Bengaluru : An expert committee will soon be setup by the Karnataka government to draw a blueprint for reviving and restoring Bellandur lake in the eastern part of the city. The lake has been polluted with toxic discharges and a lot of sewage matter. According to KJ George, Bangalore Development Minister, “The expert committee will be given three weeks to submit a blueprint for the integrated development of Bellandur lake.”
He further added, “The blueprint will incorporate suggestions made in a document Namma Bengaluru Foundation prepared on Save Bellandur Action Plan in April.”
The decision was taken at a workshop attended by various ministers, civic bodies, law makers, citizen groups and also the social activists. In the workshop, it was decided that Mahendra Jain, Secretary of the Urban Development will be the chairman of the committee.
According to George, the lake has become a victim of unregulated growth and also unregulated pollutants of the city. It has become really important to look into the matter otherwise the lake will keep getting polluted in the same manner, he said. He further added, “As experts claim that there is no oxygen left in the lake, it is imperative for us to work on a comprehensive plan to save it.”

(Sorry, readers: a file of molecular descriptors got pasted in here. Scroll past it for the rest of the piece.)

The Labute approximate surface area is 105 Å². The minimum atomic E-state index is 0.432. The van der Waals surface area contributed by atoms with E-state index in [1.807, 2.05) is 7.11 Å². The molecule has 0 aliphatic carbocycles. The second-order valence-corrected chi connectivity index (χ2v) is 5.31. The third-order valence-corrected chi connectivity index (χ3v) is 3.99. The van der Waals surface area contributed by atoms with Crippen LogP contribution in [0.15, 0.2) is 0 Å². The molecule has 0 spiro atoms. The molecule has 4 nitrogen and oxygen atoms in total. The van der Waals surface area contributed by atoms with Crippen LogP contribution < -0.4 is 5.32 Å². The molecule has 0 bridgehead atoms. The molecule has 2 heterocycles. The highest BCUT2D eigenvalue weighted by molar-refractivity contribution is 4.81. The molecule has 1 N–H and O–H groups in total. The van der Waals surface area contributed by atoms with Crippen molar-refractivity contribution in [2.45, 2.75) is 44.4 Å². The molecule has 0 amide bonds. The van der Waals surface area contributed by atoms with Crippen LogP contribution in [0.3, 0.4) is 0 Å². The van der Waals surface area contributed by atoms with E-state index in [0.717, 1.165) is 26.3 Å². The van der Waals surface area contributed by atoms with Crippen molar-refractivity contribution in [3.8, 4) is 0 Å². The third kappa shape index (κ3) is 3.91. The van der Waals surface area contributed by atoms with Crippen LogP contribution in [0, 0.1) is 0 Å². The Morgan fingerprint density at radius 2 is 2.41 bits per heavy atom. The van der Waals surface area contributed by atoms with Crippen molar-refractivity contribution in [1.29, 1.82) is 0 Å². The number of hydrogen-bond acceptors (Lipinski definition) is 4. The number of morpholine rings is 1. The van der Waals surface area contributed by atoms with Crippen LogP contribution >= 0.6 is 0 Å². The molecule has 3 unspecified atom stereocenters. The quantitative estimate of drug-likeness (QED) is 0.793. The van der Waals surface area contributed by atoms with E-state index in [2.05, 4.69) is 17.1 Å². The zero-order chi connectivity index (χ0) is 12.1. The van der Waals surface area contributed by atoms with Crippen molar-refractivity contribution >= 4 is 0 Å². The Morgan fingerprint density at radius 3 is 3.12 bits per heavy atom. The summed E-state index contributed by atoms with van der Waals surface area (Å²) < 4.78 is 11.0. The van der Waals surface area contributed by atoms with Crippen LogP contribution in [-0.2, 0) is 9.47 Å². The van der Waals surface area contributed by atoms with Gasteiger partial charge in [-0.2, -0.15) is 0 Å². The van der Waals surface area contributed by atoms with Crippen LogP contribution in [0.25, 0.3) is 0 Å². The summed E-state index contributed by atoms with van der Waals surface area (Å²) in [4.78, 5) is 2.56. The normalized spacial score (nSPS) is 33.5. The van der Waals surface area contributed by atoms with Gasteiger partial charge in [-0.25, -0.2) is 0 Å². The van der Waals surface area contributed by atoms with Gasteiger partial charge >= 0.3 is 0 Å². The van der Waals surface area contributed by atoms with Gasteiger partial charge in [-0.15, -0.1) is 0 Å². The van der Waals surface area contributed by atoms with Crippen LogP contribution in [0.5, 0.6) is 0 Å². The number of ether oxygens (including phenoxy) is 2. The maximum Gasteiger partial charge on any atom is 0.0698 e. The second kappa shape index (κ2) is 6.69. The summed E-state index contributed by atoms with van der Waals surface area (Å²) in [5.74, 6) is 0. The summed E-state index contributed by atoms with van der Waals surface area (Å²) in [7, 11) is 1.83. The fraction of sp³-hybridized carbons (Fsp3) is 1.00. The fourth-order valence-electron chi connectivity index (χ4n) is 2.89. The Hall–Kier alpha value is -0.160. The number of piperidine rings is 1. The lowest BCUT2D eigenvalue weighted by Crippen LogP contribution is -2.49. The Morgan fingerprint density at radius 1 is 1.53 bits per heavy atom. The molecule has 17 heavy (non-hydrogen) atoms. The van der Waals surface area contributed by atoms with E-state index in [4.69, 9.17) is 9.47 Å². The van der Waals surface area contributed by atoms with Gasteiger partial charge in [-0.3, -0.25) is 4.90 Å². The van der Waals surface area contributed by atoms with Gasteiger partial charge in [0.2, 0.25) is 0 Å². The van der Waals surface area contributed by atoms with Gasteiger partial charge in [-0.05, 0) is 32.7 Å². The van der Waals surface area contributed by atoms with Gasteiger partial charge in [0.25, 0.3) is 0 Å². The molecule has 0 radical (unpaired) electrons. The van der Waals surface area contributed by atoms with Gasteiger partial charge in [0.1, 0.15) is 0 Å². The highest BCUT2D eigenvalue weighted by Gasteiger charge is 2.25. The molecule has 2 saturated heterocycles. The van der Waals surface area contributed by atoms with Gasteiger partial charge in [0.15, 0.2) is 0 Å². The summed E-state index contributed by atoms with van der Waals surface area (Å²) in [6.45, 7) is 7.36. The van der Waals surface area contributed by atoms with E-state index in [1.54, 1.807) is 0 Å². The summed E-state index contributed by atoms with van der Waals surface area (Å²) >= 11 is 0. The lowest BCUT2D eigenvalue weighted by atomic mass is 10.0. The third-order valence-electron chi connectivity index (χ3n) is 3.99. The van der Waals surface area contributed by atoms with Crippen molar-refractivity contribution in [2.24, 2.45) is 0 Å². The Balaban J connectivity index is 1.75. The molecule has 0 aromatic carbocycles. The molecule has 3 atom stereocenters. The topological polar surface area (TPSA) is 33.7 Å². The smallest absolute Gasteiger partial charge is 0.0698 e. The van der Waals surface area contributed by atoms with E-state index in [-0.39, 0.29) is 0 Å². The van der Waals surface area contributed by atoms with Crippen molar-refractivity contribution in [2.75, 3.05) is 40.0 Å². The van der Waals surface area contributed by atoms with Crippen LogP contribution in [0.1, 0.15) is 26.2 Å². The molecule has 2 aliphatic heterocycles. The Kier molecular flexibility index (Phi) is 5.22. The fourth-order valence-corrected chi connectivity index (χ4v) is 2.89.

The workshop was organized after the National Green Tribunal (NGT) instructed state government to demolish all sorts of the construction in and around the areas of the lake.
Several foundations and Resident Welfare Associations (RWAs) of Bangalore filed a petition against this issue, as a result of which the National Green Tribunal instructed the government to take care of the areas around the lake to protect the water body and make sure that no illegal construction take place in the area.
TV Ramachandra, professor of Indian Institute of Science, said, “The solution to resolve the Bellandur lake has to be technically feasible, economically viable and environmentally sound. It is important that we free our lakes from encroachers and land mafias. We need to treat every drop of sewage and recover nutrients from the same.”
He has also suggested some measures that can prevent such problems, including rain water harvesting and removing the silt from the lake.
He further added, “We should replicate the Jakur lake model in the city’s northern suburb for Bellandur and other contaminated lakes in and around the city. I am worried that land, water and waste mafia have taken over Bengaluru.”